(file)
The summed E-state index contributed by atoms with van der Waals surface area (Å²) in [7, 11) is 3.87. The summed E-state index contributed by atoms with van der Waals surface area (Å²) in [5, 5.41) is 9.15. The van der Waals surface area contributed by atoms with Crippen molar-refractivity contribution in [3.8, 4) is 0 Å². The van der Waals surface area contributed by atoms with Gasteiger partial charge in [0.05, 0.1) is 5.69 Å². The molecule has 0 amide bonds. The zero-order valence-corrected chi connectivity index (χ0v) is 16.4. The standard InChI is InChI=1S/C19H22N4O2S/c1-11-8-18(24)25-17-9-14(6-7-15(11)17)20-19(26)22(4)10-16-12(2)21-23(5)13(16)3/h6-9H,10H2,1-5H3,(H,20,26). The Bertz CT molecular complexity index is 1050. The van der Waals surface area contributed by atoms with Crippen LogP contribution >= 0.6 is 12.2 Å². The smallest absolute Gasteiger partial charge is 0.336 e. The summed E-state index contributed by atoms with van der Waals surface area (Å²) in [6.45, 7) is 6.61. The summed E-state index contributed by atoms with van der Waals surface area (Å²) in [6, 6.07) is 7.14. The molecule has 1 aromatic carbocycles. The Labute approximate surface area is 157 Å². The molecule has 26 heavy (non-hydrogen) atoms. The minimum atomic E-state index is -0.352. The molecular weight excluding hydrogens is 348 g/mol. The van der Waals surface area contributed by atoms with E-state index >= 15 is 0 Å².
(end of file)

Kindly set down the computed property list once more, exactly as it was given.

The summed E-state index contributed by atoms with van der Waals surface area (Å²) in [7, 11) is 3.87. The summed E-state index contributed by atoms with van der Waals surface area (Å²) in [5, 5.41) is 9.15. The van der Waals surface area contributed by atoms with Crippen molar-refractivity contribution in [3.8, 4) is 0 Å². The van der Waals surface area contributed by atoms with Gasteiger partial charge in [0.05, 0.1) is 5.69 Å². The molecule has 0 amide bonds. The zero-order valence-corrected chi connectivity index (χ0v) is 16.4. The standard InChI is InChI=1S/C19H22N4O2S/c1-11-8-18(24)25-17-9-14(6-7-15(11)17)20-19(26)22(4)10-16-12(2)21-23(5)13(16)3/h6-9H,10H2,1-5H3,(H,20,26). The Bertz CT molecular complexity index is 1050. The van der Waals surface area contributed by atoms with Crippen LogP contribution >= 0.6 is 12.2 Å². The smallest absolute Gasteiger partial charge is 0.336 e. The summed E-state index contributed by atoms with van der Waals surface area (Å²) in [6.45, 7) is 6.61. The summed E-state index contributed by atoms with van der Waals surface area (Å²) in [6, 6.07) is 7.14. The molecule has 1 aromatic carbocycles. The Labute approximate surface area is 157 Å². The molecule has 26 heavy (non-hydrogen) atoms. The minimum atomic E-state index is -0.352. The molecular weight excluding hydrogens is 348 g/mol. The van der Waals surface area contributed by atoms with E-state index >= 15 is 0 Å².